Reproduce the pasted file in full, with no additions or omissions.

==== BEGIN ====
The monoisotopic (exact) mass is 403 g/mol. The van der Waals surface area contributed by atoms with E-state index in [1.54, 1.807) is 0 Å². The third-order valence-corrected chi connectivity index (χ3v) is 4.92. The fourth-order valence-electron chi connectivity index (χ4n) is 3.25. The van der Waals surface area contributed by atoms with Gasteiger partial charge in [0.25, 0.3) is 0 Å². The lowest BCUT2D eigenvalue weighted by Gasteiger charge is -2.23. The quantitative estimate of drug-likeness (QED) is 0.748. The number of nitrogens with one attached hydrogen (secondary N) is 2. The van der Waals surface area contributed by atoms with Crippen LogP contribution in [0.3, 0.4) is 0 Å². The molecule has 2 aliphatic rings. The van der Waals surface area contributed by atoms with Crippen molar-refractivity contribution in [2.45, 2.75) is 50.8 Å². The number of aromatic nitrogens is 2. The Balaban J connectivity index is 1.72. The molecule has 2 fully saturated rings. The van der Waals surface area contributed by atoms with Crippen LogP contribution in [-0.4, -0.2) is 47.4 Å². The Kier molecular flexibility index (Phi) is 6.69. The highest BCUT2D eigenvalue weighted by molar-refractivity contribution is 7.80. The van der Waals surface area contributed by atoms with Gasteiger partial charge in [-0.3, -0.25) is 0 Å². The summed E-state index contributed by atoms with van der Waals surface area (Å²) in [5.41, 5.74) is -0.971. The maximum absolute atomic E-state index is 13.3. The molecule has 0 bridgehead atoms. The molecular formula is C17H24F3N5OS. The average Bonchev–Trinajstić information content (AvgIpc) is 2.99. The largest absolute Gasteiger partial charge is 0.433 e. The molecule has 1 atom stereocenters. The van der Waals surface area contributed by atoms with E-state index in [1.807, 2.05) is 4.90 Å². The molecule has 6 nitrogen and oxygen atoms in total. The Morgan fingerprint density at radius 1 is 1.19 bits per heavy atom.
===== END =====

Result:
The monoisotopic (exact) mass is 403 g/mol. The van der Waals surface area contributed by atoms with E-state index in [1.54, 1.807) is 0 Å². The third-order valence-corrected chi connectivity index (χ3v) is 4.92. The fourth-order valence-electron chi connectivity index (χ4n) is 3.25. The van der Waals surface area contributed by atoms with Gasteiger partial charge in [0.25, 0.3) is 0 Å². The lowest BCUT2D eigenvalue weighted by Gasteiger charge is -2.23. The quantitative estimate of drug-likeness (QED) is 0.748. The number of nitrogens with one attached hydrogen (secondary N) is 2. The van der Waals surface area contributed by atoms with Crippen LogP contribution in [0.3, 0.4) is 0 Å². The molecule has 2 aliphatic rings. The van der Waals surface area contributed by atoms with Crippen molar-refractivity contribution in [2.45, 2.75) is 50.8 Å². The number of aromatic nitrogens is 2. The Balaban J connectivity index is 1.72. The molecule has 2 fully saturated rings. The van der Waals surface area contributed by atoms with Crippen LogP contribution in [-0.4, -0.2) is 47.4 Å². The Kier molecular flexibility index (Phi) is 6.69. The highest BCUT2D eigenvalue weighted by molar-refractivity contribution is 7.80. The van der Waals surface area contributed by atoms with Gasteiger partial charge in [-0.3, -0.25) is 0 Å². The summed E-state index contributed by atoms with van der Waals surface area (Å²) in [5.41, 5.74) is -0.971. The maximum absolute atomic E-state index is 13.3. The molecule has 0 bridgehead atoms. The molecular formula is C17H24F3N5OS. The average Bonchev–Trinajstić information content (AvgIpc) is 2.99. The largest absolute Gasteiger partial charge is 0.433 e. The molecule has 1 atom stereocenters. The van der Waals surface area contributed by atoms with E-state index in [1.807, 2.05) is 4.90 Å². The molecule has 6 nitrogen and oxygen atoms in total. The Morgan fingerprint density at radius 1 is 1.19 bits per heavy atom.